I’m currently on a flight to Cincinnati and felt that it would be a perfect time for a new post in my series on Assignment of Benefits (“AOB”) tackling this issue in Ohio.

In Pilkington North America, Inc. v. Travelers Casualty & Surety Company, et al.,1 the Supreme Court of Ohio addresses the two questions that we are consistently looking at concerning AOBs and whether they are applicable in any particular state. They are: 1) whether contract rights are assignable; and 2) whether anti-assignment clauses in insurance policies are enforceable.

Concerning the first question, the court stated:

It is long-standing tradition in the common law that all contract rights may be assigned except under three conditions. [] First, if there is clear contractual language prohibiting assignment, an assignment will not be enforced. [] Second, an assignment must not materially change the duty of the obligor, materially increase the insurer’s burden or risk under the contract, materially impair the insurer’s chance of securing a return on performance, or materially reduce the contract’s value. [] Third, the assignment will not be valid if it is forbidden by statute or by public policy.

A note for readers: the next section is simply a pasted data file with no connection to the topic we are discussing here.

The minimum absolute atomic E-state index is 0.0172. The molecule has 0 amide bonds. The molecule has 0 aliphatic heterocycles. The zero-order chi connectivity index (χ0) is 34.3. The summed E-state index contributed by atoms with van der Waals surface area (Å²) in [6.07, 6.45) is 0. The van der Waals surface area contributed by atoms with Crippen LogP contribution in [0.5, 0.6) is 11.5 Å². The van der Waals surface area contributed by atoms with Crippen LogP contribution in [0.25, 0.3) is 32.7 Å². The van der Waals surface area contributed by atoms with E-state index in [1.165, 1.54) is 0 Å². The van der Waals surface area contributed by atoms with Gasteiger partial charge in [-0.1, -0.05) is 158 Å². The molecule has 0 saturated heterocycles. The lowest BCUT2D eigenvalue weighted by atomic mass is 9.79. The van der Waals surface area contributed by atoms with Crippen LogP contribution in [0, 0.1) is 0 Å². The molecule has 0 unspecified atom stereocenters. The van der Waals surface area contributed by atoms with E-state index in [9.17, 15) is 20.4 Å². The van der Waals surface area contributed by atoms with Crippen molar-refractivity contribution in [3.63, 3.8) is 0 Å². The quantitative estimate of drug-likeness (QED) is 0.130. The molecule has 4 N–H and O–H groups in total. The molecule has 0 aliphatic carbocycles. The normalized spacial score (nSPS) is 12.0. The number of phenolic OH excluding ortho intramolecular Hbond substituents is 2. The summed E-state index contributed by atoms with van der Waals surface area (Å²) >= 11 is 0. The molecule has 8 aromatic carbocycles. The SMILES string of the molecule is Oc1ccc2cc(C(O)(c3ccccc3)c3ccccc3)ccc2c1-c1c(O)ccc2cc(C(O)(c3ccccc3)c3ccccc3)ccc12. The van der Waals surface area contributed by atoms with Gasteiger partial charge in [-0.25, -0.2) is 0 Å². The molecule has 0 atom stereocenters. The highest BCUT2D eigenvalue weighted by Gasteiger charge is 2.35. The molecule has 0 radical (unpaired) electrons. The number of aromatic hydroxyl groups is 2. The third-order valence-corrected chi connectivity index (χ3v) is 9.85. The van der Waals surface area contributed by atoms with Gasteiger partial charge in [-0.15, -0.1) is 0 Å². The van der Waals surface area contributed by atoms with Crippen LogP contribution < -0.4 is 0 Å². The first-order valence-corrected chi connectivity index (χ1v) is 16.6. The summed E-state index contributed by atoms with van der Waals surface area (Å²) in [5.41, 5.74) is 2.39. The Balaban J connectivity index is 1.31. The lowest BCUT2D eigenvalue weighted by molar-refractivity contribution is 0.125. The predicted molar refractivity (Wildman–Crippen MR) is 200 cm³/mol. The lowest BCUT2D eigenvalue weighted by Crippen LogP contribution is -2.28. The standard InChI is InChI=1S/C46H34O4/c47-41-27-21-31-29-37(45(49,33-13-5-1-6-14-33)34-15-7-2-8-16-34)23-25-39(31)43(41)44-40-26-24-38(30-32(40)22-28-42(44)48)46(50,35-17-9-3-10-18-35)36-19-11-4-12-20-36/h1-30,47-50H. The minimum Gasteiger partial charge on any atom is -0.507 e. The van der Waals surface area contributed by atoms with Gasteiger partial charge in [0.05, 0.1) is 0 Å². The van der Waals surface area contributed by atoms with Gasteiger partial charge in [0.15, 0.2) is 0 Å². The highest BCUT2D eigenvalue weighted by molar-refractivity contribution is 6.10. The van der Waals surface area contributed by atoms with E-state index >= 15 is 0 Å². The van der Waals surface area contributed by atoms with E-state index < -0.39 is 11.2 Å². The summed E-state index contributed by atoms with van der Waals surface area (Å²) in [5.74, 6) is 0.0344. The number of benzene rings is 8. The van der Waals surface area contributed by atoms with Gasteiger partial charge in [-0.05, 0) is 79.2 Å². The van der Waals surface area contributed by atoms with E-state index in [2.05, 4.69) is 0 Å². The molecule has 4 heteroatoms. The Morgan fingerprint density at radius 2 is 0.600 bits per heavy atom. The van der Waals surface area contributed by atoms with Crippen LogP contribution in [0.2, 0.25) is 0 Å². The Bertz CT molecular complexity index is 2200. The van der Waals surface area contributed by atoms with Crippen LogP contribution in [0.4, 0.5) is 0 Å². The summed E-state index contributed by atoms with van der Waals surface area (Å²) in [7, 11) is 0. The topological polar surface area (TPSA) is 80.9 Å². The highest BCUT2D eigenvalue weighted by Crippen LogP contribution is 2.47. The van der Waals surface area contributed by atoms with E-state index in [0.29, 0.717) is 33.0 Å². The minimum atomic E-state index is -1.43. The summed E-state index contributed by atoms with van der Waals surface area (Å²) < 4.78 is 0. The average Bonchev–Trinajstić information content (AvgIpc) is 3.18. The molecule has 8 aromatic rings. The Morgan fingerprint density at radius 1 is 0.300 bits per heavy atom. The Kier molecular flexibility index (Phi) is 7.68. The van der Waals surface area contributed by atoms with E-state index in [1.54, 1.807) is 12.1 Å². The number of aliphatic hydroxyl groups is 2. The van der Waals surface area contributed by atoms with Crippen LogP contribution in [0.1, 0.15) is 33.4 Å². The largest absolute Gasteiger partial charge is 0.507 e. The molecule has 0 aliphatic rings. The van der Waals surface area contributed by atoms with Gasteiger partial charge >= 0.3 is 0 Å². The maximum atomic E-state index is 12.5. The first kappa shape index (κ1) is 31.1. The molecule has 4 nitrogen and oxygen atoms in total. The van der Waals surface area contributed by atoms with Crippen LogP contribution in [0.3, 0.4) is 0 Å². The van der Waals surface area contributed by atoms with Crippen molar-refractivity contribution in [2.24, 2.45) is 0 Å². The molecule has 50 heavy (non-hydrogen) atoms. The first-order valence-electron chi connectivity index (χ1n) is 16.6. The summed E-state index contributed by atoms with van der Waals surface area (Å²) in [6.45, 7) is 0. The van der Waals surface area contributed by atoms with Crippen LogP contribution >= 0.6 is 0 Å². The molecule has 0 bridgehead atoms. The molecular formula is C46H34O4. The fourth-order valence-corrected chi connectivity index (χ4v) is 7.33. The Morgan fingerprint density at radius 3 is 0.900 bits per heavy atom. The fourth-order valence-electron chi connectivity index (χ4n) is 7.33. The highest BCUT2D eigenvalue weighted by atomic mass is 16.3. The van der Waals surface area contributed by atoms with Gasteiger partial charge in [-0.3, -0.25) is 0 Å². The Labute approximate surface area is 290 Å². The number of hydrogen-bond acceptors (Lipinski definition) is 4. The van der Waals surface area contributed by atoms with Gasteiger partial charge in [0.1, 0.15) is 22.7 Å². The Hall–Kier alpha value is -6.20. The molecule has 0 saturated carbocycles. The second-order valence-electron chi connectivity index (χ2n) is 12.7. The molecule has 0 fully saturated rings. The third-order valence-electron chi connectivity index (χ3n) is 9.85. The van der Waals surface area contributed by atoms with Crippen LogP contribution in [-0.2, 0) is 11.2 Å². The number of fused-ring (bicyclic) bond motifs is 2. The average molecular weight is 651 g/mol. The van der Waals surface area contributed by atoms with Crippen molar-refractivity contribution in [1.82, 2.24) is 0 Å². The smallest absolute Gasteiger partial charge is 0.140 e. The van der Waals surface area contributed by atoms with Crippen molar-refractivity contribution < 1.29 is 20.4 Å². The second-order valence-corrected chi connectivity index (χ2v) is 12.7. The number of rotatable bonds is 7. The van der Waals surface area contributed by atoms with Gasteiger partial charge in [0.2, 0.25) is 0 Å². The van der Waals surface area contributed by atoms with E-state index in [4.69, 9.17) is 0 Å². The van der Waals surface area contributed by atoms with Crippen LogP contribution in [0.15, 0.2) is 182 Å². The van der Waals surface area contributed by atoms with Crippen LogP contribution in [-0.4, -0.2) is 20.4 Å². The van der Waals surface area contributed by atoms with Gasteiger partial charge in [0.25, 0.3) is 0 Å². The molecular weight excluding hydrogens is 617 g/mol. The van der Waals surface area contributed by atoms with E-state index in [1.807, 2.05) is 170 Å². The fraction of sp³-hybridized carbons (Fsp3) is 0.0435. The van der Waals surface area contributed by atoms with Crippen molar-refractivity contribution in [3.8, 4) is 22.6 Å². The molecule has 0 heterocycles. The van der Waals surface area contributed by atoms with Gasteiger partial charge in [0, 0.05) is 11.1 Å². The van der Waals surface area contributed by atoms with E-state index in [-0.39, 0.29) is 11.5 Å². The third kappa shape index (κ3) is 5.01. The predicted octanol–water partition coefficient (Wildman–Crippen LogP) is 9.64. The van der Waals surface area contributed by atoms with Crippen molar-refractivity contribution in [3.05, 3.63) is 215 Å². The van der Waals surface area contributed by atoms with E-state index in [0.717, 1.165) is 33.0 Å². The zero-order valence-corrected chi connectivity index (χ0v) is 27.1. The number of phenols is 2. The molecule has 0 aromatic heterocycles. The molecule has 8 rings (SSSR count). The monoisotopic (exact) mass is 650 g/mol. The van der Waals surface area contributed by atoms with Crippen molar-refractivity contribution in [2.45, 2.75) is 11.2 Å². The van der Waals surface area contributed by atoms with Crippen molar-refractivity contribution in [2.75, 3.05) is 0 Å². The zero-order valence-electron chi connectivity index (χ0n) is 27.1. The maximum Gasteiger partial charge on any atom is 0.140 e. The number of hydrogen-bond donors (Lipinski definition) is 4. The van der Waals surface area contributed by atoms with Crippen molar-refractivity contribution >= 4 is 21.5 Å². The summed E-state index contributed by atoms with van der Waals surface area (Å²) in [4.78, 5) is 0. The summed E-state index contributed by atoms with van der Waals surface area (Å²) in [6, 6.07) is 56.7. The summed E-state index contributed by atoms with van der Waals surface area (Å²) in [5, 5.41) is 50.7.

This leads us to the second question, whether the anti-assignment clauses contained in an insurance policy will void the AOB. The court reviewed case law and history across the country. The court noted that under the “plain language” rules of insurance policy examination, the anti-assignment clauses should be valid and enforceable, however, the court stated:

Insurance contracts receive unique treatment post-loss, however. Insurance policies are generally construed such that assignment of an interest is valid after the occurrence of the loss insured against, and the assignment is then regarded as a transfer of the chose in action, even in the face of an anti-assignment provision.

The court ultimately held, “that the chose in action [] is unaffected by the anti-assignment provision when the covered loss has already occurred.” This means that so long as the assignment takes place post-loss, it will be valid regardless of an anti-assignment clause in the policy.

If you have any specific questions on AOBs or would like to see your state come up sooner, please comment below, or send me an email at cmathis@merlinlawgroup.com.

As always, I’ll leave you with a (mildly) related tune, here’s Ohio’s own, Nine Inch Nails with, Hurt:


1 Pilkington N. Am., Inc. v. Travelers Cas. & Sur. Co., 112 Ohio St.3d 482, 488-89 (2006) (internal citations omitted).